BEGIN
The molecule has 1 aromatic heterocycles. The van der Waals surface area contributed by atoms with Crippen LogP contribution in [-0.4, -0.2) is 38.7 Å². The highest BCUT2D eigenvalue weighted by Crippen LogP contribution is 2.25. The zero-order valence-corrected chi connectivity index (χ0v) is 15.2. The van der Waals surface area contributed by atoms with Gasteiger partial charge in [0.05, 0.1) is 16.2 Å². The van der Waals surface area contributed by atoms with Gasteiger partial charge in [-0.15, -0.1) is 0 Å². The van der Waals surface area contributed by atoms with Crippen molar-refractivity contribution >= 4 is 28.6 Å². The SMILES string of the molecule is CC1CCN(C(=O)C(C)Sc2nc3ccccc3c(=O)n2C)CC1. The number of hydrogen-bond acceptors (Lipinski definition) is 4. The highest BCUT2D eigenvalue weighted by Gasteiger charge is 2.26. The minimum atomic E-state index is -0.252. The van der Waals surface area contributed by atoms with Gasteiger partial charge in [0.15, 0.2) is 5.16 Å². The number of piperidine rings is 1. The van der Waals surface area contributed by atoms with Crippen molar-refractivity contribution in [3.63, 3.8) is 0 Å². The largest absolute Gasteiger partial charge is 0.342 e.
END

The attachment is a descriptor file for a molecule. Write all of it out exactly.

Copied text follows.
The molecule has 1 aromatic heterocycles. The van der Waals surface area contributed by atoms with Crippen LogP contribution in [-0.4, -0.2) is 38.7 Å². The highest BCUT2D eigenvalue weighted by Crippen LogP contribution is 2.25. The zero-order valence-corrected chi connectivity index (χ0v) is 15.2. The van der Waals surface area contributed by atoms with Gasteiger partial charge in [0.05, 0.1) is 16.2 Å². The van der Waals surface area contributed by atoms with Gasteiger partial charge in [-0.15, -0.1) is 0 Å². The van der Waals surface area contributed by atoms with Crippen molar-refractivity contribution >= 4 is 28.6 Å². The SMILES string of the molecule is CC1CCN(C(=O)C(C)Sc2nc3ccccc3c(=O)n2C)CC1. The number of hydrogen-bond acceptors (Lipinski definition) is 4. The highest BCUT2D eigenvalue weighted by Gasteiger charge is 2.26. The minimum atomic E-state index is -0.252. The van der Waals surface area contributed by atoms with Gasteiger partial charge in [0.15, 0.2) is 5.16 Å². The number of piperidine rings is 1. The van der Waals surface area contributed by atoms with Crippen molar-refractivity contribution in [3.63, 3.8) is 0 Å². The largest absolute Gasteiger partial charge is 0.342 e.